The part picking is guided by a vision camera from Cognex above the conveyor. With that guidance, the UR5 places the part in the first of two G.E. Schmidt resistance welders, which carries out the first four welds as nuts are placed on the part by a vibratory nut feeder. If the bolt the nut goes on comes out upside down or is missing, the welder has a tip that senses this and accommodates by sending a signal through a PLC to the cobot to discard the bolt and have another one shot over.
After the first four welds are performed, the UR5 rotates the part and moves it to the second resistance welder that completes the final four welds. Splitting the cycle between two welders keeps them from overheating. The 52-sec. cycle concludes as the UR5 moves the part to a second Cognex camera above the outbound conveyor that checks that the part has all eight welded nuts, that they’re in a correct position and that they all have threads.
T&W Stamping runs eight-hour shifts, five days a week. The UR5 cobot typically operates at 60 percent capacity and has been in operation for more than two years.
“The benefit that we see from installing the UR cobot is consistency,” Sivak says. “It does a fantastic job, and we haven’t had any production issues or downtime with it. If we didn’t have the cobot, there would have to be more operators in that cell managing all of the fixtures needed to get the nuts on that part.”Developing the cobot cell for T&W Stamping is an accomplishment Crum Mfg.’s Rodriguez does not hesitate to call a homerun.
“These resistance welders are more than 30 years old,” he says. “Being able to find a way to interface them with brand-new cobot technology is a big win both for us and the customer. We will definitely see more integration of Universal Robots’ cobots with resistance welders and with welding equipment altogether.”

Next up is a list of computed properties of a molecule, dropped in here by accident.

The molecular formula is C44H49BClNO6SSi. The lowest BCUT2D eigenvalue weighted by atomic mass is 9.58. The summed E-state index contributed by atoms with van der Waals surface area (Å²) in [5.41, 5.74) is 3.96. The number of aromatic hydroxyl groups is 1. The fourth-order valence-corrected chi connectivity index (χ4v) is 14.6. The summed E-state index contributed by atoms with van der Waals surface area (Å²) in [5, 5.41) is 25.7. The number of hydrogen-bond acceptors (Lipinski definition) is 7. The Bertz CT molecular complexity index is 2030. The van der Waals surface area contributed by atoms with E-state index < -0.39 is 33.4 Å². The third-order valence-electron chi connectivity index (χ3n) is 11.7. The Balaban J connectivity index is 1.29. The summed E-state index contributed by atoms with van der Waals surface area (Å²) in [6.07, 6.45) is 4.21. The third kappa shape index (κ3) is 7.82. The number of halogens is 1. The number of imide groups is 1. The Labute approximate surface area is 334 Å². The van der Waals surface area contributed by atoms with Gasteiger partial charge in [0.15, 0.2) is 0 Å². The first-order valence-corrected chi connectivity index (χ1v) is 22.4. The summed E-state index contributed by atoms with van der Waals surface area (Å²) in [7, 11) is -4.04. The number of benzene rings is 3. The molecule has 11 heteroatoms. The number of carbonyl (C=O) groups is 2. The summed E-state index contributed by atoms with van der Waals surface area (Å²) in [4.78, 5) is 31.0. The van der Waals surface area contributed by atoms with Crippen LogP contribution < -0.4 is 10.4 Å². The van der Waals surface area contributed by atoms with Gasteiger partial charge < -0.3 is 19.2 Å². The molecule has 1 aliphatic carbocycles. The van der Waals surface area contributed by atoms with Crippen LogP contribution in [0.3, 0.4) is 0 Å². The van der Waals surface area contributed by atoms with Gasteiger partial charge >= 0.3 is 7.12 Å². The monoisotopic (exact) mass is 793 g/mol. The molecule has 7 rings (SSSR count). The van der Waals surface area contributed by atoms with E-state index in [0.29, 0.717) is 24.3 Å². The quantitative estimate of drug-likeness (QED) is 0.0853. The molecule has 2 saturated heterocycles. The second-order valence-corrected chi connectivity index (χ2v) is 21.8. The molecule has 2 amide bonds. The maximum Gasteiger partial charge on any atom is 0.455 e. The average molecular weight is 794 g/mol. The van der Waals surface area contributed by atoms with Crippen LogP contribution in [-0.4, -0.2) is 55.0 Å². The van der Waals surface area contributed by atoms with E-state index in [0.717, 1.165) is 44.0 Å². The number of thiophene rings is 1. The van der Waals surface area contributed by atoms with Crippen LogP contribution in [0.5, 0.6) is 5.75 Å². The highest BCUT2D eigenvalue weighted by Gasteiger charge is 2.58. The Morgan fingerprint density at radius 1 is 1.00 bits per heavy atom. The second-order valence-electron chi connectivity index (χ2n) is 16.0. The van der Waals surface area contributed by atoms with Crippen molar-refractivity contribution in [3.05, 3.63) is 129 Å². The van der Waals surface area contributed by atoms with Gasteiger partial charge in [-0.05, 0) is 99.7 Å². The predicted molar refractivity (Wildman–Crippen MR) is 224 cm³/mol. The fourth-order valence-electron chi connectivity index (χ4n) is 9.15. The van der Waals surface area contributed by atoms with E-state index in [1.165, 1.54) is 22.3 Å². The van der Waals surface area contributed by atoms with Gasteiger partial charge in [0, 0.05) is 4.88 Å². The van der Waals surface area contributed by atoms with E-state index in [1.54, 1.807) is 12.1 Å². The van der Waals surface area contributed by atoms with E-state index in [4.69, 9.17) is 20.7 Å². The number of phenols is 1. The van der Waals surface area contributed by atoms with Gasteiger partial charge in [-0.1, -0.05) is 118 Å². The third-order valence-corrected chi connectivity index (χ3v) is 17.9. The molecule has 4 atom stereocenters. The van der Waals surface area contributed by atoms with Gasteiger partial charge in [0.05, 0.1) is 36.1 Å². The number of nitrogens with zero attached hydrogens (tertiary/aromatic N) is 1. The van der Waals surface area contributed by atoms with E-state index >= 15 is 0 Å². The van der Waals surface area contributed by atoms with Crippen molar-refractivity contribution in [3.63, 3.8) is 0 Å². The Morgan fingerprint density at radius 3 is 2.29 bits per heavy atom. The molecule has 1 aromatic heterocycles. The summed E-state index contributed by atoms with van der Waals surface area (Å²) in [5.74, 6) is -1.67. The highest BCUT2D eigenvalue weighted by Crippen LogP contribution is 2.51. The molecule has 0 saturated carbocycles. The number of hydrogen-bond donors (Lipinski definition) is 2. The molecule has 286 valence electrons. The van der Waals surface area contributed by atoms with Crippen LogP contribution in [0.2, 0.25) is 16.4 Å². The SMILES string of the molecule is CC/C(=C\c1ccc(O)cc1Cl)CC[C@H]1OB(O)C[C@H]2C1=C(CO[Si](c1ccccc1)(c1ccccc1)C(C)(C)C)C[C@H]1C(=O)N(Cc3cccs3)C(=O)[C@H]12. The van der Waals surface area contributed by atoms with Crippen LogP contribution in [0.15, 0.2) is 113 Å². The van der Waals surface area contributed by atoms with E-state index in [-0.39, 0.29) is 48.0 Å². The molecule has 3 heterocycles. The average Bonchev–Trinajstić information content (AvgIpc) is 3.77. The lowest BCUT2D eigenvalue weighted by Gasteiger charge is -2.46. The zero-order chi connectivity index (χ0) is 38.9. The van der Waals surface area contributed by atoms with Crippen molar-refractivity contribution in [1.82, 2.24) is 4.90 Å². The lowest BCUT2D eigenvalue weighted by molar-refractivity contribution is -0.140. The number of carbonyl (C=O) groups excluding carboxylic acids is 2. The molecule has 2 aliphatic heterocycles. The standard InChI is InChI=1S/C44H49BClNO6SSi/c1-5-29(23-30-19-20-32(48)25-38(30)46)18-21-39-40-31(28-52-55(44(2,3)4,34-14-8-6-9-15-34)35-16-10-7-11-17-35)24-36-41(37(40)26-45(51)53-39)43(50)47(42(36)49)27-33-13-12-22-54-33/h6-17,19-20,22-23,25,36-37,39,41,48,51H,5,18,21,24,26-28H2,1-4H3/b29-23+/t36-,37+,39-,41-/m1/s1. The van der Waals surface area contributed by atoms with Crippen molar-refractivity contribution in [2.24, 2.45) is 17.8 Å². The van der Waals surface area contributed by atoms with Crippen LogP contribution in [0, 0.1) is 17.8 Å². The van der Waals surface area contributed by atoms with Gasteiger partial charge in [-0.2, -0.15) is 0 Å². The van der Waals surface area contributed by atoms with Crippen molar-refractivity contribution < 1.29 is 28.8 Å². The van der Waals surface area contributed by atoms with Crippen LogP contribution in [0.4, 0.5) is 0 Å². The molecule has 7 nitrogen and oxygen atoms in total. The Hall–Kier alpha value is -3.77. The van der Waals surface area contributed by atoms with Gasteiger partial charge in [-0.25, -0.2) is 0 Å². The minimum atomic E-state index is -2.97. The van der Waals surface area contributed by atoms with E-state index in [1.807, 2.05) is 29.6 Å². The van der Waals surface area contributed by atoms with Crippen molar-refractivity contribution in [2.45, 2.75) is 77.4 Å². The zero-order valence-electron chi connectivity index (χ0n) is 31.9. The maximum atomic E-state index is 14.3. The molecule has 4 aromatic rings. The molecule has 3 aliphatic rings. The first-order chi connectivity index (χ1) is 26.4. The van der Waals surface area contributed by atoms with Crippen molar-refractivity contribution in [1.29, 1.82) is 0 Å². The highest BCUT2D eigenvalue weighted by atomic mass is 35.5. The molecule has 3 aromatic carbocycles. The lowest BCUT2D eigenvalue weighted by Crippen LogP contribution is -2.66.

Installing the UR5 meant that T&W employees had a new type of colleague working side-by-side with them.
“Initially, our operators may have been a little nervous, but once they got into the cycle, it worked out well for us and the workforce, as they are now performing other more value-added operations,” Sivak says, emphasizing how the cobot has empowered the employees. “After the training, they just hit the ground running and have done really well with it.”
Frank Fowler is one of the operators that used to tend the resistance welder. Instead, he is now programming the robot and is in charge of product inspection.
“As far as interfacing with the cobot, I must admit I was a little overwhelmed,” he says, adding he has no background in robotics but learned the basics in a three-day training course. “It seemed like a lot to take in, but the cobot is actually user friendly and I enjoy working with it. The process is less monotonous now, and it’s interesting to watch all the systems interact with each other.”
Having gained confidence with Universal Robots from the first application, T&W Stamping has now started to look at other tasks that cobots can handle.
“We produce oil pans with components resistance welded into them,” Sivak says. “Because of the size and configuration of the part, it would be very difficult to automate the resistance welders. Our intention is to use a UR cobot to fixture the components into the part as well as put a torch on one and do the MIG welding with that. This will be a new process for the cobot as opposed to what it’s doing today, as it will actually be doing the welding itself.”
T&W Stamping specializes in deep-drawn and heavy-gauge steel, stainless steel and aluminum products. The company serves global OEMs in the medium and heavy-duty truck, bus, aerospace, construction and marine markets in Americas, Europe and Asia. It is one of the world’s largest producers of steel oil pans, transmission pans, and sump covers.